.map(x => x.map(v => v.item));


// 103 items
const arr = [6,2,6,6,0,7,4,9,3,1,9,6,1,2,7,8,3,3,4,6,8,7,6,9,3,6,3,5,0,9,3,7,0,4,1,9,7,5,7,4,3,4,8,9,0,5,1,0,0,8,0,5,8,3,2,5,6,9,0,0,1,5,1,7,0,6,1,6,8,4,9,8,9,1,6,5,4,9,1,6,6,1,8,3,5,5,7,0,8,3,1,7,1,1,7,6,4,9,7,0,5,1,0];

const chunks = chunk(arr, 10);

console.log(JSON.stringify(chunks));

1

Here's my approach using Coffeescript list comprehension. A great article detailing comprehensions in Coffeescript can be found here.

chunk: (arr, size) ->
    chunks = (arr.slice(index, index+size) for item, index in arr by size)
    return chunks
  • Could the downvoter please explain their reason? – pymarco Dec 12 '17 at 17:20
1

Here is neat & optimised implemention of chunk() function. Assuming default chunk size is 10.

var chunk = function(list, chunkSize) {
  if (!list.length) {
    return [];
  }
  if (typeof chunkSize === undefined) {
    chunkSize = 10;
  }

  var i, j, t, chunks = [];
  for (i = 0, j = list.length; i < j; i += chunkSize) {
    t = list.slice(i, i + chunkSize);
    chunks.push(t);
  }

  return chunks;
};

//calling function
var list = [1, 2, 3, 4, 5, 6, 7, 8, 9, 10, 11, 12];
var chunks = chunk(list);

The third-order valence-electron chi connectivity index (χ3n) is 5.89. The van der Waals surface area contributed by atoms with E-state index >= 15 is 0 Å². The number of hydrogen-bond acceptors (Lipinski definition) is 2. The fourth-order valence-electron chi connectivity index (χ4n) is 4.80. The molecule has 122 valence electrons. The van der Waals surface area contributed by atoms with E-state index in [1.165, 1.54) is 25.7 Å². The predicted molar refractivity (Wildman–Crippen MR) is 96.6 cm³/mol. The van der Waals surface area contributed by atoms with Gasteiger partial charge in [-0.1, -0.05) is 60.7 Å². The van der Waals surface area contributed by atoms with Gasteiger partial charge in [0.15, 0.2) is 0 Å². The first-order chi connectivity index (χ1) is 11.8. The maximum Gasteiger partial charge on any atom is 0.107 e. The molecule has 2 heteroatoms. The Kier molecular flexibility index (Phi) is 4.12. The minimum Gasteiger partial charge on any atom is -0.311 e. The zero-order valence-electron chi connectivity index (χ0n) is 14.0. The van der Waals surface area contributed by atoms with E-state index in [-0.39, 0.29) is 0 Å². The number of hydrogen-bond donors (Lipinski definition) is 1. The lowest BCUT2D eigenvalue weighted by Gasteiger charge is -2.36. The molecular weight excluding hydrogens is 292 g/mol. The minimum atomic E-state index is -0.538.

1

This should be straightforward answer without many mathematical complications.

function chunkArray(array, sizeOfTheChunkedArray) {
  const chunked = [];

  for (let element of array) {
    const last = chunked[chunked.length - 1];

    if(!last || last.length === sizeOfTheChunkedArray) {
      chunked.push([element])
    } else {
      last.push(element);
    }
  }
  return chunked;
}
1

Hi try this -

 function split(arr, howMany) {
        var newArr = []; start = 0; end = howMany;
        for(var i=1; i<= Math.ceil(arr.length / howMany); i++) {
            newArr.push(arr.slice(start, end));
            start = start + howMany;
            end = end + howMany
        }
        console.log(newArr)
    }
    split([1,2,3,4,55,6,7,8,8,9],3)
1

I think this a nice recursive solution with ES6 syntax:

const chunk = function(array, size) {
  if (!array.length) {
    return [];
  }
  const head = array.slice(0, size);
  const tail = array.slice(size);

  return [head, ...chunk(tail, size)];
};

console.log(chunk([1,2,3], 2));

protected by Taryn Jul 21 '17 at 16:58